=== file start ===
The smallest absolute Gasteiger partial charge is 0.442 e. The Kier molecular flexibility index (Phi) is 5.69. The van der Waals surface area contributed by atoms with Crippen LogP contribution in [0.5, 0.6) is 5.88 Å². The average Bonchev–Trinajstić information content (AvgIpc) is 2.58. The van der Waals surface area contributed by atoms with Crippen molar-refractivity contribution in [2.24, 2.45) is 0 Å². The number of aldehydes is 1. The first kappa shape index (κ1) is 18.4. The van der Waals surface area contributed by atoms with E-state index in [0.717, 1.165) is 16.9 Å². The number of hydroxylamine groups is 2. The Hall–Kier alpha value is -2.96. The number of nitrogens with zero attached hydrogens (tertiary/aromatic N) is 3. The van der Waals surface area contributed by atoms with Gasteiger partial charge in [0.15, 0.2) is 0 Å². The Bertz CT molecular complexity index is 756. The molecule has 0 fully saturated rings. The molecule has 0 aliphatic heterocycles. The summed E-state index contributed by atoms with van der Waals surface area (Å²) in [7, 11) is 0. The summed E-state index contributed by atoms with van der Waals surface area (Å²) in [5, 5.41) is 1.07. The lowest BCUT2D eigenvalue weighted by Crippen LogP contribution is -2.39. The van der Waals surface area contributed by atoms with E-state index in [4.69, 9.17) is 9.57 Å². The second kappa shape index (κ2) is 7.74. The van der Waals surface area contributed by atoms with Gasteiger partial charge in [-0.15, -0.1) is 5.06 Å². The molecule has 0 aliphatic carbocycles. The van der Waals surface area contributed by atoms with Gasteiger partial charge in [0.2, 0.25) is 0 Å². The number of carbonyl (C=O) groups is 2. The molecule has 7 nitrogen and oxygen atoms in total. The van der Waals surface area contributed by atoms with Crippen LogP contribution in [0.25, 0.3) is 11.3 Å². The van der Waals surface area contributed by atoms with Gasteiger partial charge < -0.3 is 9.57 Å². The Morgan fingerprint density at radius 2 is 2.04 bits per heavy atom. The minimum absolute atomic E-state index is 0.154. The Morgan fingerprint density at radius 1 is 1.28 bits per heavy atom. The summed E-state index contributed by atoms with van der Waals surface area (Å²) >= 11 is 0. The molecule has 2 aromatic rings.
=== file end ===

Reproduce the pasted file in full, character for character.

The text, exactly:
The smallest absolute Gasteiger partial charge is 0.442 e. The Kier molecular flexibility index (Phi) is 5.69. The van der Waals surface area contributed by atoms with Crippen LogP contribution in [0.5, 0.6) is 5.88 Å². The average Bonchev–Trinajstić information content (AvgIpc) is 2.58. The van der Waals surface area contributed by atoms with Crippen molar-refractivity contribution in [2.24, 2.45) is 0 Å². The number of aldehydes is 1. The first kappa shape index (κ1) is 18.4. The van der Waals surface area contributed by atoms with E-state index in [0.717, 1.165) is 16.9 Å². The number of hydroxylamine groups is 2. The Hall–Kier alpha value is -2.96. The number of nitrogens with zero attached hydrogens (tertiary/aromatic N) is 3. The van der Waals surface area contributed by atoms with Gasteiger partial charge in [0.15, 0.2) is 0 Å². The Bertz CT molecular complexity index is 756. The molecule has 0 fully saturated rings. The molecule has 0 aliphatic heterocycles. The summed E-state index contributed by atoms with van der Waals surface area (Å²) in [7, 11) is 0. The summed E-state index contributed by atoms with van der Waals surface area (Å²) in [5, 5.41) is 1.07. The lowest BCUT2D eigenvalue weighted by Crippen LogP contribution is -2.39. The van der Waals surface area contributed by atoms with E-state index in [4.69, 9.17) is 9.57 Å². The second kappa shape index (κ2) is 7.74. The van der Waals surface area contributed by atoms with Gasteiger partial charge in [-0.15, -0.1) is 5.06 Å². The molecule has 0 aliphatic carbocycles. The van der Waals surface area contributed by atoms with Gasteiger partial charge in [0.2, 0.25) is 0 Å². The number of carbonyl (C=O) groups is 2. The molecule has 7 nitrogen and oxygen atoms in total. The van der Waals surface area contributed by atoms with Crippen LogP contribution in [0.25, 0.3) is 11.3 Å². The van der Waals surface area contributed by atoms with Gasteiger partial charge < -0.3 is 9.57 Å². The Morgan fingerprint density at radius 2 is 2.04 bits per heavy atom. The minimum absolute atomic E-state index is 0.154. The Morgan fingerprint density at radius 1 is 1.28 bits per heavy atom. The summed E-state index contributed by atoms with van der Waals surface area (Å²) >= 11 is 0. The molecule has 2 aromatic rings.